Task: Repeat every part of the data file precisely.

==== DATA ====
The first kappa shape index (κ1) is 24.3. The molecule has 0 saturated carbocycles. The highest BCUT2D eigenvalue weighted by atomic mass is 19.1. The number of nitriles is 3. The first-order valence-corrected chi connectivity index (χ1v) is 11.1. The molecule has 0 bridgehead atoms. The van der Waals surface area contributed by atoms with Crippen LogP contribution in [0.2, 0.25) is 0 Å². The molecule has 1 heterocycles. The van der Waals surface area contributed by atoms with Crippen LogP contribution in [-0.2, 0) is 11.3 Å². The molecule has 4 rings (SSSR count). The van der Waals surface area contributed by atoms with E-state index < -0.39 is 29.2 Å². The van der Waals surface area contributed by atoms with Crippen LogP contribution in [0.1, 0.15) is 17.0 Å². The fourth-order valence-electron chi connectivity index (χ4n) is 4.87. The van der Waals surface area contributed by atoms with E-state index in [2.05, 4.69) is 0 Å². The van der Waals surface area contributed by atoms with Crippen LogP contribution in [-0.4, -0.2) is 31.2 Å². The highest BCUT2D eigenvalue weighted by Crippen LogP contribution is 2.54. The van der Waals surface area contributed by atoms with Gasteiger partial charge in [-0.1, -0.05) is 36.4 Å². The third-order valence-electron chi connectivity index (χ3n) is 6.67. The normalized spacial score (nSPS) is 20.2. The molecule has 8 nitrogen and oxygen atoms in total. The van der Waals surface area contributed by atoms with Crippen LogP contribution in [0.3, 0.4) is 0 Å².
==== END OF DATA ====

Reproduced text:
The first kappa shape index (κ1) is 24.3. The molecule has 0 saturated carbocycles. The highest BCUT2D eigenvalue weighted by atomic mass is 19.1. The number of nitriles is 3. The first-order valence-corrected chi connectivity index (χ1v) is 11.1. The molecule has 0 bridgehead atoms. The van der Waals surface area contributed by atoms with Crippen LogP contribution in [0.2, 0.25) is 0 Å². The molecule has 1 heterocycles. The van der Waals surface area contributed by atoms with Crippen LogP contribution in [-0.2, 0) is 11.3 Å². The molecule has 4 rings (SSSR count). The van der Waals surface area contributed by atoms with E-state index < -0.39 is 29.2 Å². The van der Waals surface area contributed by atoms with Crippen LogP contribution in [0.1, 0.15) is 17.0 Å². The fourth-order valence-electron chi connectivity index (χ4n) is 4.87. The van der Waals surface area contributed by atoms with E-state index in [2.05, 4.69) is 0 Å². The van der Waals surface area contributed by atoms with Crippen LogP contribution in [-0.4, -0.2) is 31.2 Å². The highest BCUT2D eigenvalue weighted by Crippen LogP contribution is 2.54. The van der Waals surface area contributed by atoms with Gasteiger partial charge in [-0.1, -0.05) is 36.4 Å². The third-order valence-electron chi connectivity index (χ3n) is 6.67. The normalized spacial score (nSPS) is 20.2. The molecule has 8 nitrogen and oxygen atoms in total. The van der Waals surface area contributed by atoms with Crippen LogP contribution in [0.3, 0.4) is 0 Å².